Future TUF Champion and another man who would flatter to deceive on the back of a spot of quickfire fame (notice a pattern emerging here?) Mac Danzig suffered in the early standup exchanges opposite DSE-mainstay “Mach” Sakurai, but to his credit remained active from the bottom when the fight untidily hit the canvas, coming close to securing a triangle choke, yet buoyed by a little joy, became a tad too exuberant in the following standing exchange, falling victim to a hard Harai Goshi at the conclusion of the first round, which almost resulted in the Japanese securing an armbar. Clearly in control, Sakurai almost nonchalantly dictated that the fight remain upright into the second round, and finished the American off with a low kick, right jab/hook combination, to cap a matter of course display from HS.
Actually, there’s more filler on this card than I remember… prior to the big three fights of the night Sergei “Where Am I Now?” Kharitanov armbarred and submitted Mike “Who?” Russow in rapid order (in fairness to the fight for it’s short duration “rapid” was indeed the order of the day).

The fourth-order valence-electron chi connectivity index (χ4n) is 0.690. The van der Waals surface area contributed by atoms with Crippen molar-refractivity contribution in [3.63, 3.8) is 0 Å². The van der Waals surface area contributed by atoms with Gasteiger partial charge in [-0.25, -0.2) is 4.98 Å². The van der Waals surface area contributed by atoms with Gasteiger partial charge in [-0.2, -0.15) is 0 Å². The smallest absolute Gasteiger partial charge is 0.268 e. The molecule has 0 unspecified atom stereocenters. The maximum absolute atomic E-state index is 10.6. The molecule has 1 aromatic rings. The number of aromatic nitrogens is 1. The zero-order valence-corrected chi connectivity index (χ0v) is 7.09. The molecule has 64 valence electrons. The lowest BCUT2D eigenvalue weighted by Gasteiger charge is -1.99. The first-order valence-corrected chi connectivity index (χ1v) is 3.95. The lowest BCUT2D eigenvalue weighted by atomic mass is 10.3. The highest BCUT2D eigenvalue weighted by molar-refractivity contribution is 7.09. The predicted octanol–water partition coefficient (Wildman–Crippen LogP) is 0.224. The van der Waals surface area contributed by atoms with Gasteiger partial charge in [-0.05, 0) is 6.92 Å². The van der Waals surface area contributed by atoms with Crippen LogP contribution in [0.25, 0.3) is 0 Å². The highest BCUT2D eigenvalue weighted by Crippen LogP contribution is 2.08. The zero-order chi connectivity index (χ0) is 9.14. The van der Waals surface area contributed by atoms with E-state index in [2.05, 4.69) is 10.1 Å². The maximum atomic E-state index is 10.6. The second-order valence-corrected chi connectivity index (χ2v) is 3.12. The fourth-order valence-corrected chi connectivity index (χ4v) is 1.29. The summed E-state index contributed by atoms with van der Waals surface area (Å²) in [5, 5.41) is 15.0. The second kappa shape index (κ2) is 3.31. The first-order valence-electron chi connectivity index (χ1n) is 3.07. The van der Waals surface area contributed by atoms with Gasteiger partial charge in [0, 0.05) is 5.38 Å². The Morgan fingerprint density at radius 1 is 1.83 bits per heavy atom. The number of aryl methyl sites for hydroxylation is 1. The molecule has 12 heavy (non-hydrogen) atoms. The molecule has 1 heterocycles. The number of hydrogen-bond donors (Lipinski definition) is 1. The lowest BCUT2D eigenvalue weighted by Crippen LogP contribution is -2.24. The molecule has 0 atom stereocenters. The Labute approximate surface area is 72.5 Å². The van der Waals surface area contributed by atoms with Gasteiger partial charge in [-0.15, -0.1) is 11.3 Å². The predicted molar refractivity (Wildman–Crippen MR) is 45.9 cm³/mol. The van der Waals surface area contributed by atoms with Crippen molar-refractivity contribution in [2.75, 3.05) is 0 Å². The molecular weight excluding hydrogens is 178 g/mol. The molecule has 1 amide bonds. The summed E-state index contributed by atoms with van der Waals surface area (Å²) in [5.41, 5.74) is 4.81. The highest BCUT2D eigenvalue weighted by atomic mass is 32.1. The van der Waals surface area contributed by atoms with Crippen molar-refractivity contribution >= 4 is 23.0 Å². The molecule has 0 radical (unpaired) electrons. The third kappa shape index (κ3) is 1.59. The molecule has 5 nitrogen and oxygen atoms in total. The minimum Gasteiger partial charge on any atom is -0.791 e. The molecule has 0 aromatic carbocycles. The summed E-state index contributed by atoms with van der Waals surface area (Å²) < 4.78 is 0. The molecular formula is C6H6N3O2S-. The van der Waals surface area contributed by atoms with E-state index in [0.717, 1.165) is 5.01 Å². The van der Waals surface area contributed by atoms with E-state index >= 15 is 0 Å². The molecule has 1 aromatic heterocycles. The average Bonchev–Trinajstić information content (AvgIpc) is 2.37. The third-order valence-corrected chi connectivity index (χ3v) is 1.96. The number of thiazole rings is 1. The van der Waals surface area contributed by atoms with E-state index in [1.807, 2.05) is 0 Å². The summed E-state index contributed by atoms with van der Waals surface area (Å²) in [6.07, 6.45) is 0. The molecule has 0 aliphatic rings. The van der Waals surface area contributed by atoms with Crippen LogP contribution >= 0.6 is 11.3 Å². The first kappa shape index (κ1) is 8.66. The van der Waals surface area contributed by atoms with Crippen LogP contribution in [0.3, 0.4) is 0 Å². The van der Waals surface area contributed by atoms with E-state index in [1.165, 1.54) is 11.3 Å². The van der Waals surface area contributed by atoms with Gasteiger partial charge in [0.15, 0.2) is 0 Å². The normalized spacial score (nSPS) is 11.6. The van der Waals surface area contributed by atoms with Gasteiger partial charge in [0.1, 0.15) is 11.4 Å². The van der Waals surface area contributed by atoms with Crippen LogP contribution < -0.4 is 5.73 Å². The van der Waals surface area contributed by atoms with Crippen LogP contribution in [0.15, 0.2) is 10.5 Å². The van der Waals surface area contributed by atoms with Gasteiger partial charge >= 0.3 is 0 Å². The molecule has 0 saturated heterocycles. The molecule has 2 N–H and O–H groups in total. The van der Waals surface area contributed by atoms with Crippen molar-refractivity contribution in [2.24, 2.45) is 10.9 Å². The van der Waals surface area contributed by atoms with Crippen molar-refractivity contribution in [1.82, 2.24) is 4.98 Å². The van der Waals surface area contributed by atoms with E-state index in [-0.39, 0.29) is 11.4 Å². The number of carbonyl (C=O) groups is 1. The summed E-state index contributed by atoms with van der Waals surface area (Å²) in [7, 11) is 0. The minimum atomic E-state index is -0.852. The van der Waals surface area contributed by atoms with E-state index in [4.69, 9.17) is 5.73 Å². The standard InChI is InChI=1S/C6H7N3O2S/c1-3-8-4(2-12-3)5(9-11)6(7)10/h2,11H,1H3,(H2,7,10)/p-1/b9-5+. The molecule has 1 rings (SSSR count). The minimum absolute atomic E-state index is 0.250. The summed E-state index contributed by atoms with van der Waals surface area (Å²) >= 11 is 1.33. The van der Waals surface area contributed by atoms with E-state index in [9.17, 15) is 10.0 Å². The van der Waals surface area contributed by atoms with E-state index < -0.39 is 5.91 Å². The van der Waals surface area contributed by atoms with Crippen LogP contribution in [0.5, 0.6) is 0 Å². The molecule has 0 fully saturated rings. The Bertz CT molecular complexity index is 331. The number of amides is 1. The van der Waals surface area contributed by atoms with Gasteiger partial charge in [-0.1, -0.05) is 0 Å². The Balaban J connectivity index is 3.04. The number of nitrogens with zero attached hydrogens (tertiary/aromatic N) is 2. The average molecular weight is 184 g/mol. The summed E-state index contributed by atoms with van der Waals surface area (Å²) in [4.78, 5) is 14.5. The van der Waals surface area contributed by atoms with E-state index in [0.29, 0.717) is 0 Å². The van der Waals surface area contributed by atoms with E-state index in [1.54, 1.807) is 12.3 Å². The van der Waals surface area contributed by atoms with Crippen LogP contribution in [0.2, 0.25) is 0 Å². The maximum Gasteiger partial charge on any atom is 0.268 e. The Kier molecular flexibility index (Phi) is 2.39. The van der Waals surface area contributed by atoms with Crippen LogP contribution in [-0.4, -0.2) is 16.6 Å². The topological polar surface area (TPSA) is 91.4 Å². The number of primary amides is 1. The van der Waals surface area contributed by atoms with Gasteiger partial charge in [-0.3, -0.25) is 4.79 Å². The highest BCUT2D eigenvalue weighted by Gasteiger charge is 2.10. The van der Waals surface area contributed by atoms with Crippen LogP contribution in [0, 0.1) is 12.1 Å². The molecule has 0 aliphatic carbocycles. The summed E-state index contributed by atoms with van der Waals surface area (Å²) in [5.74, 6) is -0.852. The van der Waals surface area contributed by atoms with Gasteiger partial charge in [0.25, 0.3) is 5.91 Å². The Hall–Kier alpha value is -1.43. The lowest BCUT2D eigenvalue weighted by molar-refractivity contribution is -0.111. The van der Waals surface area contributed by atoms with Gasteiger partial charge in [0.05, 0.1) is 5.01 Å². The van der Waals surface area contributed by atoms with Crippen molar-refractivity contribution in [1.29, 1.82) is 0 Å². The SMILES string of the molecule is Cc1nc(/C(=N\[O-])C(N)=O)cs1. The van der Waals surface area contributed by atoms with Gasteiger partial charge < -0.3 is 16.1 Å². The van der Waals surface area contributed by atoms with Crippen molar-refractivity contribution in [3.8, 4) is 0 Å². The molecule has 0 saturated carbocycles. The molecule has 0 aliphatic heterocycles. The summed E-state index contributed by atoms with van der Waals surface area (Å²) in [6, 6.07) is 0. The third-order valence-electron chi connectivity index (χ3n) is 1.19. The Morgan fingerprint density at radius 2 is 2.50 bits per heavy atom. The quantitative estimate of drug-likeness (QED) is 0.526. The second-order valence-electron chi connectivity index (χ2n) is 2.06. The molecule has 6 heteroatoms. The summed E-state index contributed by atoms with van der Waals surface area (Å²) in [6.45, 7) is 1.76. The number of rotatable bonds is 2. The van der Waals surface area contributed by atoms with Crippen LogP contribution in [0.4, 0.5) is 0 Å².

Was this show really just two years ago? The reason I ask is, on the back of their respective most recent performances, I’d put my full bank balance on Alistair Overeem beating “Shogun” Rua were that fight occurring tomorrow…although, the signs of the decline were evident upon closer inspection, as the younger Rua brother had little but a succession of stuffed takedown attempts to show for the first three minutes of this fight. The Dutchman dictated the ebb and flow, both freestanding and in the clinch, until “Shogun” retaliated to a quickfire shot from “The Demolition Man” with a heavy overhand right, prompting the ubiquitous Mazagatti to call the one-punch knockout. Hey! This was fun.